FAQs from the Multilingual Affairs Committee | IALP : International Association of Logopedics and Phoniatrics FAQs from the Multilingual Affairs Committee – IALP : International Association of Logopedics and Phoniatrics

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FAQs from the Multilingual Affairs Committee

FAQs for Parents

We are raising our child bilingually at home, but we are worried that it may cause a delay in language development. We would like to know if a bilingual child is necessarily going to be delayed. In other words, is delay normal in bilinguals?

 Bilingual children’s language development is similar to the development of children learning a single language (Paradis, 2010). Bilingualism itself does not cause language delay (Lowry, 2018). In infancy, bilingual children are sensitive to differences in languages. This indicates a very early ability for language learning. Bilingual infants begin producing their first syllables and words roughly at the same time as children learning a single language. There is also a similar pattern of learning vocabulary and grammar. However, bilingual development may often look like it is delayed because a child’s total language proficiency is distributed over two languages.

If a child is learning a second language or two languages simultaneously, vocabulary development (learning words) may appear to show a delay. Indeed, when the vocabulary of each language is measured separately, it tends to be smaller than the vocabulary of a monolingual child (Hoff et al., 2012). However, when this child’s vocabulary abilities are assessed in both languages, vocabulary is found to be within the typical range or even larger than that of a monolingual child. Vocabulary development in any language is highly associated with the amount of input the child has received in that language (Elin Thordardottir, 2011; Hoff et al., 2012; Pearson, 2007). Input affects early grammar development in a similar manner (Elin Thordardottir, 2015a). Many times, exposure is uneven, and bilinguals vary from each other in terms of language production, with very uneven proficiency across their two languages (children vary in whether their home language or the community language is stronger, and this can change over time).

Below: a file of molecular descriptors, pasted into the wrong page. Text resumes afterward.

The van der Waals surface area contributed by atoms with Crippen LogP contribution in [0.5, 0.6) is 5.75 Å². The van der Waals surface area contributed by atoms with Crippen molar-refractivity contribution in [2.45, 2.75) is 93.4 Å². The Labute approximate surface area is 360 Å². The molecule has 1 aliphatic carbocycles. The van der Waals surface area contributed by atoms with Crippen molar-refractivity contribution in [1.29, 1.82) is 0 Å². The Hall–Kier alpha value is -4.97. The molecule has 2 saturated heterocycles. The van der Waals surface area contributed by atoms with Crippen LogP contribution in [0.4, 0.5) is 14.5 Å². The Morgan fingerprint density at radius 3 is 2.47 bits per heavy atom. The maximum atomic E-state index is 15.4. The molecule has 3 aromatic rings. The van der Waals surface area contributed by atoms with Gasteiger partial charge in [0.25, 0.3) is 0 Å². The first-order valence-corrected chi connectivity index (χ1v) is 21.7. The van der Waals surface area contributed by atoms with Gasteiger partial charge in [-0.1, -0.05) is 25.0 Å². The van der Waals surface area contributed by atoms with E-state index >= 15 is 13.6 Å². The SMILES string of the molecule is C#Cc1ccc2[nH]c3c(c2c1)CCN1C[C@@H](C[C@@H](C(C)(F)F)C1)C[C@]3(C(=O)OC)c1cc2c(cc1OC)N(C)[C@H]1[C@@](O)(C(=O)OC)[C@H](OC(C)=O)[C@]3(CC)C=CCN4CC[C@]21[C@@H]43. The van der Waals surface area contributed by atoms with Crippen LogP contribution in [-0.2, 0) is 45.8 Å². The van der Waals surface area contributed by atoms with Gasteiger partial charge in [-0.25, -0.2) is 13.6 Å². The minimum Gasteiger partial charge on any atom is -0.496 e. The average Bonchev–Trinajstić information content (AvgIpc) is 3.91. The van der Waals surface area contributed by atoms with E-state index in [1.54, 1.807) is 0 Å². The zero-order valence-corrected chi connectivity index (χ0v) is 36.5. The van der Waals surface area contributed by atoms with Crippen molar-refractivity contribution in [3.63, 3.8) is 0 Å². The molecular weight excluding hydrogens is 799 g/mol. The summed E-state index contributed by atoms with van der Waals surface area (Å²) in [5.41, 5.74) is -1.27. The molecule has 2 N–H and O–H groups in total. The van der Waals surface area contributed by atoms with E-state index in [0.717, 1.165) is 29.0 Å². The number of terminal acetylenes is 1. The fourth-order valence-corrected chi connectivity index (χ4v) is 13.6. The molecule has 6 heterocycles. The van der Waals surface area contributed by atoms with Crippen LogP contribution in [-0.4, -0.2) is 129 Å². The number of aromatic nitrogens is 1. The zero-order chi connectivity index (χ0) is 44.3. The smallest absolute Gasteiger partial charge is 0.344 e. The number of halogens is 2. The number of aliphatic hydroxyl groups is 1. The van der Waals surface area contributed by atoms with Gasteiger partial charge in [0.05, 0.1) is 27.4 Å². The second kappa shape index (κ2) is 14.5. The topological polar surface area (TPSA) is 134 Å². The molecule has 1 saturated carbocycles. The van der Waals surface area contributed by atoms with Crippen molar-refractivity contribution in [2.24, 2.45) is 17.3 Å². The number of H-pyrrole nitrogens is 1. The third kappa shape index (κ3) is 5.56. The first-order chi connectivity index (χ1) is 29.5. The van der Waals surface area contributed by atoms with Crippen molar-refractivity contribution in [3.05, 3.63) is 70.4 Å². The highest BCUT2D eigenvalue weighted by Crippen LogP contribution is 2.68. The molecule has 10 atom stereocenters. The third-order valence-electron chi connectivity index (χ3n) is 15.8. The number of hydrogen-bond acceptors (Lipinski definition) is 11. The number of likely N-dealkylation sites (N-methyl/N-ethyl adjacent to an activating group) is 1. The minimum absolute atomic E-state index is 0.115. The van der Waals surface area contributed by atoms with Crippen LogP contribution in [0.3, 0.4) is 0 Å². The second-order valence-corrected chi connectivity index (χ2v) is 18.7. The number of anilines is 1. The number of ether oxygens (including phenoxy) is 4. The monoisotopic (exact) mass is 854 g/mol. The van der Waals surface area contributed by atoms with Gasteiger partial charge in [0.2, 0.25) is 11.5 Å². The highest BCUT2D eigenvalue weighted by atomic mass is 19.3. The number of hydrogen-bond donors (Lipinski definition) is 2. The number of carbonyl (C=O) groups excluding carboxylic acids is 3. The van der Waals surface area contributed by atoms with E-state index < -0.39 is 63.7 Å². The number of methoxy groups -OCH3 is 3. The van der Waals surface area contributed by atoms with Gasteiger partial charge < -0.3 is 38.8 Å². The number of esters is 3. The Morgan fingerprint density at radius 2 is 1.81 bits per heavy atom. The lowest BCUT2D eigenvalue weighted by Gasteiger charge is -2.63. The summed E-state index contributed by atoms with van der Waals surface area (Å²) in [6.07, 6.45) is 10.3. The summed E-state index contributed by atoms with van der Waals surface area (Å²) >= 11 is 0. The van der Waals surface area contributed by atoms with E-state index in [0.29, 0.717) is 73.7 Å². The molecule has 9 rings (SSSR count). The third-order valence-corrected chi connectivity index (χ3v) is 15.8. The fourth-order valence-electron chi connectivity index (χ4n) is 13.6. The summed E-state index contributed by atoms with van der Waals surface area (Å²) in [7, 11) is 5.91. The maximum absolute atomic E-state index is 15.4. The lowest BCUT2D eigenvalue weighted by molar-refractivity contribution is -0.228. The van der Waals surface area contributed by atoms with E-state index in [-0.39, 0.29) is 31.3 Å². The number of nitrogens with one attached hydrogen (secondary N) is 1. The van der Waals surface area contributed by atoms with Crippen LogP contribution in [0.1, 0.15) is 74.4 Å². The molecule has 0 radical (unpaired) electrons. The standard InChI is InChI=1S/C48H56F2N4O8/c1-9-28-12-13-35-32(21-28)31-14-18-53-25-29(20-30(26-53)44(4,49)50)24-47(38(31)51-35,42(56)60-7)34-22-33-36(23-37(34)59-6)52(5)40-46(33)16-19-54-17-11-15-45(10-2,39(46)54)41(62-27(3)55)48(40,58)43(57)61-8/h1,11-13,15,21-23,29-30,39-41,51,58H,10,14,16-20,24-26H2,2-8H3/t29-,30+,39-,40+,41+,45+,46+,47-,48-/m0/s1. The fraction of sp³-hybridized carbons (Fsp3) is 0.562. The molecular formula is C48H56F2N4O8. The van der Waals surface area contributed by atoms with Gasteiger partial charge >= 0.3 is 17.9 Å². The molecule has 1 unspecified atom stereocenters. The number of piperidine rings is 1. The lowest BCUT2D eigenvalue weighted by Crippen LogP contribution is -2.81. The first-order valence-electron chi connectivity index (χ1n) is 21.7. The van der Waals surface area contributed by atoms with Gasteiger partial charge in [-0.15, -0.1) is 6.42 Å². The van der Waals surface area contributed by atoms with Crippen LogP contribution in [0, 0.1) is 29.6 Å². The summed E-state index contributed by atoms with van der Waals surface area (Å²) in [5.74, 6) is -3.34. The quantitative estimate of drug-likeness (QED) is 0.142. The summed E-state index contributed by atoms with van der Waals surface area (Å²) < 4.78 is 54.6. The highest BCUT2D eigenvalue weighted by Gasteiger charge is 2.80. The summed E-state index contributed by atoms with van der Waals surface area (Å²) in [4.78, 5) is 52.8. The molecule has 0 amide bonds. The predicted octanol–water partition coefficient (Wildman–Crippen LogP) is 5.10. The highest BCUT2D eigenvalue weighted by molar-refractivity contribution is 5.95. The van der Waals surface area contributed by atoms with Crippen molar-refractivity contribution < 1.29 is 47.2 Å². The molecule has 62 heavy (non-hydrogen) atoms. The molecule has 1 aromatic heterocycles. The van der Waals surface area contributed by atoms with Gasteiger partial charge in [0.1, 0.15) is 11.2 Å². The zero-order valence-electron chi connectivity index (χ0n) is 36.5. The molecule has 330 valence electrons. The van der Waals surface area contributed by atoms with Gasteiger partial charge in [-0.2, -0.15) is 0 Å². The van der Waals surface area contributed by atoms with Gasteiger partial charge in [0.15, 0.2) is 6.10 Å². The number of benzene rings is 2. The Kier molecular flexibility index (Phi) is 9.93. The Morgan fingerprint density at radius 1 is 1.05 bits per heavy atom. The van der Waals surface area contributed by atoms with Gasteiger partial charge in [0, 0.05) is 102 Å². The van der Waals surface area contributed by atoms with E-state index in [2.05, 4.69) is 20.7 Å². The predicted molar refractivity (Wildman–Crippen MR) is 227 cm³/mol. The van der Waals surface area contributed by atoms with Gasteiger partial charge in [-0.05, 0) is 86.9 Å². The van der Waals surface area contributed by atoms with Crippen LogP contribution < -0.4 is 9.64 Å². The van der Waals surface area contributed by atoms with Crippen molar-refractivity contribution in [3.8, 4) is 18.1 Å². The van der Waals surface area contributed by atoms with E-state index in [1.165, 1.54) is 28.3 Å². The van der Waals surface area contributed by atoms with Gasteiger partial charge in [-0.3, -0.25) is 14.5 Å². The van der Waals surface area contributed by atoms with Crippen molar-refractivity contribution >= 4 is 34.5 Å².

Parents raising bilingual children should pay extra attention to give enough support especially for the native or minority language because the child may not receive much input in that language in other settings. In addition, it is important that parents understand that assessment of a child’s vocabulary should ideally assess for the native language and the second language. If a child is assessed only one language, this will not show the  true size of the child’s vocabulary knowledge. (See Conceptual Scoring in the Speech Language FAQ). Nevertheless, assessment procedures have been developed that estimate overall vocabulary from the measurement of one language alone coupled with information on exposure to each language (Elin Thordardottir, 2015b).